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With the advent of YouTube TV, looking at the changing landscape of television streaming

Hong Kong, CHINA:  TO WITH STORY: AFPEntertainment-film-Asia-Internet-YouTube  A web page of the www.youtube.com is displayed on a computer screen, 02 August 2006.  Hong Kong's "Bus Uncle", a short, poorly filmed and grainy video clip that gained international attention in June, has alerted many to the promotional potential of Internet mini-film site YouTube.  AFP PHOTO/Samantha SIN  (Photo credit should read SAMANTHA SIN/AFP/Getty Images)
SAMANTHA SIN/AFP/Getty Images
A web page of the www.youtube.com is displayed on a computer screen, 02 August 2006.

YouTube TV went live on Wednesday. And the Google endeavor is making headlines as a possible way to entice younger generations to pay for television.

YouTube TV went live on Wednesday. And the Google endeavor is making headlines as a possible way to entice younger generations to pay for television.

As reported by Wired, the new service may have a shot at what’s been an uphill battle for previously launched internet streaming television services such as Dish’s Sling TV and Sony Playstation Vue. But YouTube TV has huge name recognition which could be a catalyst for changing the landscape of paid television streaming. And at $35 a month, it’s uncertain how the chips may fall for the brand. YouTube isn’t the only one willing to give the market a try. Hulu is planning its own launch later this year.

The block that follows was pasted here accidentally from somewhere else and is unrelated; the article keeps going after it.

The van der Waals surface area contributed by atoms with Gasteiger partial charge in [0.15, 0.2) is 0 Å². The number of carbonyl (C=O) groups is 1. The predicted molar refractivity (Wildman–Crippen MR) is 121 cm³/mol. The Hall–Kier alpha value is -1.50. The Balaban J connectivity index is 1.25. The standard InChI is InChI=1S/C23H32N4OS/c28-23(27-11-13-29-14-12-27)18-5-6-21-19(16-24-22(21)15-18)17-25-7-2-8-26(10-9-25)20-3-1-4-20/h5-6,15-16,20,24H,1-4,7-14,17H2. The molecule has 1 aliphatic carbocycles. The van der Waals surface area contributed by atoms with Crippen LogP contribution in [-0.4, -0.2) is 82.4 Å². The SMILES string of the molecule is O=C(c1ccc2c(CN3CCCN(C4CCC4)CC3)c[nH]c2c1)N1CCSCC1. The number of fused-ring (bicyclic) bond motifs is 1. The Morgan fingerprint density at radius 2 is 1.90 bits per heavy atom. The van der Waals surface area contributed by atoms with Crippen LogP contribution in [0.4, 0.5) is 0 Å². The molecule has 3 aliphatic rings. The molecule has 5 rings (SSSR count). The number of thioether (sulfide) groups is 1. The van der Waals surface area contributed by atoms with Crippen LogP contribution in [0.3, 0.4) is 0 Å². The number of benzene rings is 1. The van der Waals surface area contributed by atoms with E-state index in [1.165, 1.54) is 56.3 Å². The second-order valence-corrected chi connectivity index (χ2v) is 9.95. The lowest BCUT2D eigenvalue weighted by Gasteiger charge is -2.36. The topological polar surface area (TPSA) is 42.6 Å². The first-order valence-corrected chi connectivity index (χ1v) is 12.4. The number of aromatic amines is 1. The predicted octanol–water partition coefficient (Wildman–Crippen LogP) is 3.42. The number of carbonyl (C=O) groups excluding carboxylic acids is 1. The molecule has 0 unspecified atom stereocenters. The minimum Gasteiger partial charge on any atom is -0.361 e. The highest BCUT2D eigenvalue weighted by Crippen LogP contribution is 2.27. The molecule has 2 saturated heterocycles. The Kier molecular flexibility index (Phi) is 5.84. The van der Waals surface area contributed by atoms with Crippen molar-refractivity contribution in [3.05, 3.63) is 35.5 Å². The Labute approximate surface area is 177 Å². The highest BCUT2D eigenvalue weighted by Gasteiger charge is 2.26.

Would you pay for YouTube TV? Can YouTube TV revive paying for television, or will younger generations of watchers say “no thanks”?

Guest:

Klint Finley, writer covering telecommunications and internet service providers for Wired Business; he’s been following the story

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